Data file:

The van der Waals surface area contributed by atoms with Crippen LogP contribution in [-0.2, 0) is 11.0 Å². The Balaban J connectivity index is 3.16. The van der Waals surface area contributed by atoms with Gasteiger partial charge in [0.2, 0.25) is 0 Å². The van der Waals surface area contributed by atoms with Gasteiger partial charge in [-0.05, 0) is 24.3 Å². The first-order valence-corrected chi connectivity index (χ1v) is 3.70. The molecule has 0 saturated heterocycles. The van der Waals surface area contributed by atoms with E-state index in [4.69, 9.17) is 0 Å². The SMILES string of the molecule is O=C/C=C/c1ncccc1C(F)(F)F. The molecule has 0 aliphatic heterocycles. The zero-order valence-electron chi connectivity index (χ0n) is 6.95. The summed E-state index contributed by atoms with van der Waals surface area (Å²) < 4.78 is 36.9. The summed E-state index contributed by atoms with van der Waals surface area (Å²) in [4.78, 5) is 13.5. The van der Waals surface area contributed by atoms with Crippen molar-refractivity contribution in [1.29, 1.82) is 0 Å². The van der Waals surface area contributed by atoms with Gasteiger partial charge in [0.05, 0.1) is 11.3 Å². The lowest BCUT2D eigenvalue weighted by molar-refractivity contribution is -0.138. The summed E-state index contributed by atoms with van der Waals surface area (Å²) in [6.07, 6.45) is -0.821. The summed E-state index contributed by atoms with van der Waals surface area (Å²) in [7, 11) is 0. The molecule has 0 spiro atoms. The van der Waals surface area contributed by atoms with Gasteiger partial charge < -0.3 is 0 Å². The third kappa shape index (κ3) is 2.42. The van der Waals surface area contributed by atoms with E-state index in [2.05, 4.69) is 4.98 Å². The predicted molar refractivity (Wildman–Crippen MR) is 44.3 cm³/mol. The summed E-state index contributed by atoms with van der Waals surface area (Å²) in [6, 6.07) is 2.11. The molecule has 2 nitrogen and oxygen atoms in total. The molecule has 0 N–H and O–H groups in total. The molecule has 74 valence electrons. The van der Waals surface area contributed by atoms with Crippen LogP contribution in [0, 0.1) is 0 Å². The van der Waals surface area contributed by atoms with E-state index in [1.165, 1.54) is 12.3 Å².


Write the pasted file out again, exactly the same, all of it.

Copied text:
The van der Waals surface area contributed by atoms with Crippen LogP contribution in [-0.2, 0) is 11.0 Å². The Balaban J connectivity index is 3.16. The van der Waals surface area contributed by atoms with Gasteiger partial charge in [0.2, 0.25) is 0 Å². The van der Waals surface area contributed by atoms with Gasteiger partial charge in [-0.05, 0) is 24.3 Å². The first-order valence-corrected chi connectivity index (χ1v) is 3.70. The molecule has 0 saturated heterocycles. The van der Waals surface area contributed by atoms with E-state index in [4.69, 9.17) is 0 Å². The SMILES string of the molecule is O=C/C=C/c1ncccc1C(F)(F)F. The molecule has 0 aliphatic heterocycles. The zero-order valence-electron chi connectivity index (χ0n) is 6.95. The summed E-state index contributed by atoms with van der Waals surface area (Å²) < 4.78 is 36.9. The summed E-state index contributed by atoms with van der Waals surface area (Å²) in [4.78, 5) is 13.5. The van der Waals surface area contributed by atoms with Crippen molar-refractivity contribution in [1.29, 1.82) is 0 Å². The van der Waals surface area contributed by atoms with Gasteiger partial charge in [0.05, 0.1) is 11.3 Å². The lowest BCUT2D eigenvalue weighted by molar-refractivity contribution is -0.138. The summed E-state index contributed by atoms with van der Waals surface area (Å²) in [6.07, 6.45) is -0.821. The summed E-state index contributed by atoms with van der Waals surface area (Å²) in [7, 11) is 0. The molecule has 0 spiro atoms. The van der Waals surface area contributed by atoms with Gasteiger partial charge < -0.3 is 0 Å². The third kappa shape index (κ3) is 2.42. The van der Waals surface area contributed by atoms with E-state index in [2.05, 4.69) is 4.98 Å². The predicted molar refractivity (Wildman–Crippen MR) is 44.3 cm³/mol. The summed E-state index contributed by atoms with van der Waals surface area (Å²) in [6, 6.07) is 2.11. The molecule has 2 nitrogen and oxygen atoms in total. The molecule has 0 N–H and O–H groups in total. The molecule has 74 valence electrons. The van der Waals surface area contributed by atoms with Crippen LogP contribution in [0, 0.1) is 0 Å². The van der Waals surface area contributed by atoms with E-state index in [1.165, 1.54) is 12.3 Å².